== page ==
Development and evaluation of a anesthesia drug display

Update Item Information
Publication Type Journal Article
School or College School of Medicine; College of Education
Department Internal Medicine; Anesthesiology; Biomedical Informatics; Educational Psychology; Psychiatry
Creator Drews, Frank; Westenskow, Dwayne R.; Agutter, James A.; Strayer, David Lee
Other Author Syroid, N; Albert, R; Bermudez, J. C; Prenzel, H; Loeb, R; Weinger, M.
Title Development and evaluation of a anesthesia drug display
Date 2002-03
Description BACKGROUND: Usable real-time displays of intravenous anesthetic concentrations and effects could significantly enhance intraoperative clinical decision-making. Pharmacokinetic models are available to estimate past, present, and future drug effect-site concentrations, and pharmacodynamic models are available to predict the drug's associated physiologic effects. METHODS: An interdisciplinary research team (bioengineering, architecture, anesthesiology, computer engineering, and cognitive psychology) developed a graphic display that presents the real-time effect-site concentrations, normalized to the drugs' EC(95), of intravenous drugs. Graphical metaphors were created to show the drugs' pharmacodynamics. To evaluate the effect of the display on the management of total intravenous anesthesia, 15 anesthesiologists participated in a computer-based simulation study. The participants cared for patients during two experimental conditions: with and without the drug display. RESULTS: With the drug display, clinicians administered more bolus doses of remifentanil during anesthesia maintenance. There was a significantly lower variation in the predicted effect-site concentrations for remifentanil and propofol, and effect-site concentrations were maintained closer to the drugs' EC(95). There was no significant difference in the simulated patient heart rate and blood pressure with respect to experimental condition. The perceived performance for the participants was increased with the drug display, whereas mental demand, effort, and frustration level were reduced. In a post-simulation questionnaire, participants rated the display to be a useful addition to anesthesia monitoring. CONCLUSIONS: The drug display altered simulated clinical practice. These results, which will inform the next iteration of designs and evaluations, suggest promise for this approach to drug data visualization.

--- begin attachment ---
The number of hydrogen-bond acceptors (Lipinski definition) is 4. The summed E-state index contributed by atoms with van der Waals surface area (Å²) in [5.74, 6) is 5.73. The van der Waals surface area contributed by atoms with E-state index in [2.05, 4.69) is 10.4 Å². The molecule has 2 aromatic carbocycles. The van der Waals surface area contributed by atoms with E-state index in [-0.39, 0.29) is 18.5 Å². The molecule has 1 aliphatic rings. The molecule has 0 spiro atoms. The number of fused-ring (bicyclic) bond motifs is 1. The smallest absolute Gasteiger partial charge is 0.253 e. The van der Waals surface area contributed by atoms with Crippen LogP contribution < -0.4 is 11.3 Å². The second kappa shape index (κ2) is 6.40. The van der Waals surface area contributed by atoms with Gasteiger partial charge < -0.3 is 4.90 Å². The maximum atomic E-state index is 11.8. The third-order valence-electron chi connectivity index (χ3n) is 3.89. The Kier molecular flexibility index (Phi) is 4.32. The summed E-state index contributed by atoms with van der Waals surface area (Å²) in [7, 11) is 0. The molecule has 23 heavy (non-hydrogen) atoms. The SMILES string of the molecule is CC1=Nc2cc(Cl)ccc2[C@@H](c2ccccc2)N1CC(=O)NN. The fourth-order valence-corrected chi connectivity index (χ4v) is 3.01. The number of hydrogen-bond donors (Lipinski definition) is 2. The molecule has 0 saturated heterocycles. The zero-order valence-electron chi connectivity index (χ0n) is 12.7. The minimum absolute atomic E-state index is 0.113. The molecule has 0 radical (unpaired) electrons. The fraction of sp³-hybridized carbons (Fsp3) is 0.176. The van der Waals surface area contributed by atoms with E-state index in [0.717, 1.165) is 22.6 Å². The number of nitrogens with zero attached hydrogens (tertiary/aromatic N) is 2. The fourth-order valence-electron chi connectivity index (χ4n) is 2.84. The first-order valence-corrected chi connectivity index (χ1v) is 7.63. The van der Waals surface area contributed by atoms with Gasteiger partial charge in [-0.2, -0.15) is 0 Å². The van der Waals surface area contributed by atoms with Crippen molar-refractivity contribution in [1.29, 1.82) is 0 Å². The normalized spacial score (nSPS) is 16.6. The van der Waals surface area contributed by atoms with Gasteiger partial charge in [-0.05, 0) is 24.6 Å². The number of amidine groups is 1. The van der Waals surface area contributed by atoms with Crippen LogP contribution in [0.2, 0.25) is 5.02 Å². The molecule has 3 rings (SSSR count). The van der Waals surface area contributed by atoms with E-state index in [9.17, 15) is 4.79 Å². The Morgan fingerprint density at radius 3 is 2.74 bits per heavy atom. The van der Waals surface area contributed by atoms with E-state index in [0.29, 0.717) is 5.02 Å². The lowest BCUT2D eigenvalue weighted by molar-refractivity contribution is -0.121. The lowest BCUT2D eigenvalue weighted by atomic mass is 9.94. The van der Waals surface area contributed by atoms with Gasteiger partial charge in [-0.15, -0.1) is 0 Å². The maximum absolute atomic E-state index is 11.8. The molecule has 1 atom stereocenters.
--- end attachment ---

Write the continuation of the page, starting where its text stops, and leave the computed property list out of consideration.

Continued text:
Type Text
Publisher Wolters Kluwer (LWW)
First Page 556
Last Page 574
Subject Blood Pressure; Computer Graphics; Patient Simulation
Subject MESH Anesthesia, Intravenous; Data Display
Language eng
Bibliographic Citation Syroid, N., Agutter, J., Drews, F., Westenskow, D., Bermudez, J., Albert, R., Strayer, D., Prenzel, H., Loeb, R., & Weinger, M. (2002). Development and evaluation of a graphical anesthesia drug display. Anesthesiology, 96, 556-74.
Rights Management (c) Wolters Kluwer (LWW)
Format Medium application/pdf
Format Extent 269,603 bytes
Identifier ir-main,2050
ARK ark:/87278/s6s18kzm
Setname ir_uspace
ID 705769
Reference URL
Back to Search Results